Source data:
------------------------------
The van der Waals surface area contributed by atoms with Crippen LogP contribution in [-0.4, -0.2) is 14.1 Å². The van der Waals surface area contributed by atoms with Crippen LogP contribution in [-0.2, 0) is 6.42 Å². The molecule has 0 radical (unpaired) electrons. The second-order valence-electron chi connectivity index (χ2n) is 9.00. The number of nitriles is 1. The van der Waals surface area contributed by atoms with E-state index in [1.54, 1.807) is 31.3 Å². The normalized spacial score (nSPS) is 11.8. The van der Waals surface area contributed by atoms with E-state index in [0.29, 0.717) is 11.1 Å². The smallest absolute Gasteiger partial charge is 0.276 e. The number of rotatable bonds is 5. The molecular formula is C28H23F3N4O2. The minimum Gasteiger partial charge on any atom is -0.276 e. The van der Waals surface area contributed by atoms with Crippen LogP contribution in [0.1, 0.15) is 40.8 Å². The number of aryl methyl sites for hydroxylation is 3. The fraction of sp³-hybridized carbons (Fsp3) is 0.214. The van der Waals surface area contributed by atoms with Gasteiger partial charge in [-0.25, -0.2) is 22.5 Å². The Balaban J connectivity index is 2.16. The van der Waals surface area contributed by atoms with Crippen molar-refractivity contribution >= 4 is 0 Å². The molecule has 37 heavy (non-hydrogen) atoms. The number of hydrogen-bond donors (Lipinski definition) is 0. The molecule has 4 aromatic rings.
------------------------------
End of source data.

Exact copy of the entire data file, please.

The van der Waals surface area contributed by atoms with Crippen LogP contribution in [-0.4, -0.2) is 14.1 Å². The van der Waals surface area contributed by atoms with Crippen LogP contribution in [-0.2, 0) is 6.42 Å². The molecule has 0 radical (unpaired) electrons. The second-order valence-electron chi connectivity index (χ2n) is 9.00. The number of nitriles is 1. The van der Waals surface area contributed by atoms with E-state index in [1.54, 1.807) is 31.3 Å². The normalized spacial score (nSPS) is 11.8. The van der Waals surface area contributed by atoms with E-state index in [0.29, 0.717) is 11.1 Å². The smallest absolute Gasteiger partial charge is 0.276 e. The number of rotatable bonds is 5. The molecular formula is C28H23F3N4O2. The minimum Gasteiger partial charge on any atom is -0.276 e. The van der Waals surface area contributed by atoms with Crippen LogP contribution in [0.1, 0.15) is 40.8 Å². The number of aryl methyl sites for hydroxylation is 3. The fraction of sp³-hybridized carbons (Fsp3) is 0.214. The van der Waals surface area contributed by atoms with Gasteiger partial charge in [-0.25, -0.2) is 22.5 Å². The Balaban J connectivity index is 2.16. The van der Waals surface area contributed by atoms with Crippen molar-refractivity contribution >= 4 is 0 Å². The molecule has 37 heavy (non-hydrogen) atoms. The number of hydrogen-bond donors (Lipinski definition) is 0. The molecule has 4 aromatic rings.